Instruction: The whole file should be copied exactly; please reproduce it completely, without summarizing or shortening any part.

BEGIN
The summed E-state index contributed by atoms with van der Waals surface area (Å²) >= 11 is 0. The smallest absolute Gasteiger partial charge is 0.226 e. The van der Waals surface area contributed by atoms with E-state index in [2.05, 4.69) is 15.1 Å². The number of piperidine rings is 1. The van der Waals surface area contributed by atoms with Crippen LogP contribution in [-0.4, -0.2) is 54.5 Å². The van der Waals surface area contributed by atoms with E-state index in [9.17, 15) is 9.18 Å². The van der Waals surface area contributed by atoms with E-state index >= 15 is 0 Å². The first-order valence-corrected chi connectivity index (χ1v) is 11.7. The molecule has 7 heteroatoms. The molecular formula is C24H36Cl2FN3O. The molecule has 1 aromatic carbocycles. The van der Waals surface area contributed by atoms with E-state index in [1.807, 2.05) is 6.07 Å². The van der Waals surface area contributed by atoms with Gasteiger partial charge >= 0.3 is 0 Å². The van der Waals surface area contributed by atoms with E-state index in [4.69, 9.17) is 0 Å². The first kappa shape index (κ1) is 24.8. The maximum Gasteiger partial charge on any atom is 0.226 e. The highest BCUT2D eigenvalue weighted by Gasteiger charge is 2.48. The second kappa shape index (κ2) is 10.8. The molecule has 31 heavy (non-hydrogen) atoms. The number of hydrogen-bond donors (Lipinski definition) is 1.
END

The summed E-state index contributed by atoms with van der Waals surface area (Å²) >= 11 is 0. The smallest absolute Gasteiger partial charge is 0.226 e. The van der Waals surface area contributed by atoms with E-state index in [2.05, 4.69) is 15.1 Å². The number of piperidine rings is 1. The van der Waals surface area contributed by atoms with Crippen LogP contribution in [-0.4, -0.2) is 54.5 Å². The van der Waals surface area contributed by atoms with E-state index in [9.17, 15) is 9.18 Å². The van der Waals surface area contributed by atoms with E-state index >= 15 is 0 Å². The first-order valence-corrected chi connectivity index (χ1v) is 11.7. The molecule has 7 heteroatoms. The molecular formula is C24H36Cl2FN3O. The molecule has 1 aromatic carbocycles. The van der Waals surface area contributed by atoms with E-state index in [1.807, 2.05) is 6.07 Å². The van der Waals surface area contributed by atoms with Gasteiger partial charge >= 0.3 is 0 Å². The van der Waals surface area contributed by atoms with E-state index in [4.69, 9.17) is 0 Å². The first kappa shape index (κ1) is 24.8. The maximum Gasteiger partial charge on any atom is 0.226 e. The highest BCUT2D eigenvalue weighted by Gasteiger charge is 2.48. The second kappa shape index (κ2) is 10.8. The molecule has 31 heavy (non-hydrogen) atoms. The number of hydrogen-bond donors (Lipinski definition) is 1.